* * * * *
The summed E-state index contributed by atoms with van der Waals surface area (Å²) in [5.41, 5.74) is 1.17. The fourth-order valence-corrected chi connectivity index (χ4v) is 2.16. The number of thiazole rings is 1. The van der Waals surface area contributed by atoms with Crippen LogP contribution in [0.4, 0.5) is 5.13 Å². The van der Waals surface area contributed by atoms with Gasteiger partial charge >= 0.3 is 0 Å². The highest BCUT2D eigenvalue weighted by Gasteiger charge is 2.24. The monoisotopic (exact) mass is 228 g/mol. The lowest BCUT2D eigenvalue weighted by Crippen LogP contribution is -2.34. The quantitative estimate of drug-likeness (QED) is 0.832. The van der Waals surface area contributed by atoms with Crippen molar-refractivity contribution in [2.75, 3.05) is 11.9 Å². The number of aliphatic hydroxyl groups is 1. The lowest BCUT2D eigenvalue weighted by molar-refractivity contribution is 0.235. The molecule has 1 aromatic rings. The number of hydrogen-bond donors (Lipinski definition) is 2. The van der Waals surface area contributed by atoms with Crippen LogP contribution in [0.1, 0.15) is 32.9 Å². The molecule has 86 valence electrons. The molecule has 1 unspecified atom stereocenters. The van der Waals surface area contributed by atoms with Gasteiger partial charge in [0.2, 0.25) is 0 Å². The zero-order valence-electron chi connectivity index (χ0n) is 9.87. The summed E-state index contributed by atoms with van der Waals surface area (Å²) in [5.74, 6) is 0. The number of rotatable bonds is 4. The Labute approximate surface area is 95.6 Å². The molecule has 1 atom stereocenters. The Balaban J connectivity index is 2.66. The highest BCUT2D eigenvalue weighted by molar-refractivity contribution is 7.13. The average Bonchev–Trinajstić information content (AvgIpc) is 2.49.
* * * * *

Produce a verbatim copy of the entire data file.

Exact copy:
The summed E-state index contributed by atoms with van der Waals surface area (Å²) in [5.41, 5.74) is 1.17. The fourth-order valence-corrected chi connectivity index (χ4v) is 2.16. The number of thiazole rings is 1. The van der Waals surface area contributed by atoms with Crippen LogP contribution in [0.4, 0.5) is 5.13 Å². The van der Waals surface area contributed by atoms with Gasteiger partial charge >= 0.3 is 0 Å². The highest BCUT2D eigenvalue weighted by Gasteiger charge is 2.24. The monoisotopic (exact) mass is 228 g/mol. The lowest BCUT2D eigenvalue weighted by Crippen LogP contribution is -2.34. The quantitative estimate of drug-likeness (QED) is 0.832. The van der Waals surface area contributed by atoms with Crippen molar-refractivity contribution in [2.75, 3.05) is 11.9 Å². The number of aliphatic hydroxyl groups is 1. The lowest BCUT2D eigenvalue weighted by molar-refractivity contribution is 0.235. The molecule has 1 aromatic rings. The number of hydrogen-bond donors (Lipinski definition) is 2. The van der Waals surface area contributed by atoms with Crippen LogP contribution in [0.1, 0.15) is 32.9 Å². The molecule has 86 valence electrons. The molecule has 1 unspecified atom stereocenters. The van der Waals surface area contributed by atoms with Gasteiger partial charge in [0.2, 0.25) is 0 Å². The zero-order valence-electron chi connectivity index (χ0n) is 9.87. The summed E-state index contributed by atoms with van der Waals surface area (Å²) in [5.74, 6) is 0. The number of rotatable bonds is 4. The Labute approximate surface area is 95.6 Å². The molecule has 1 atom stereocenters. The Balaban J connectivity index is 2.66. The highest BCUT2D eigenvalue weighted by molar-refractivity contribution is 7.13. The average Bonchev–Trinajstić information content (AvgIpc) is 2.49.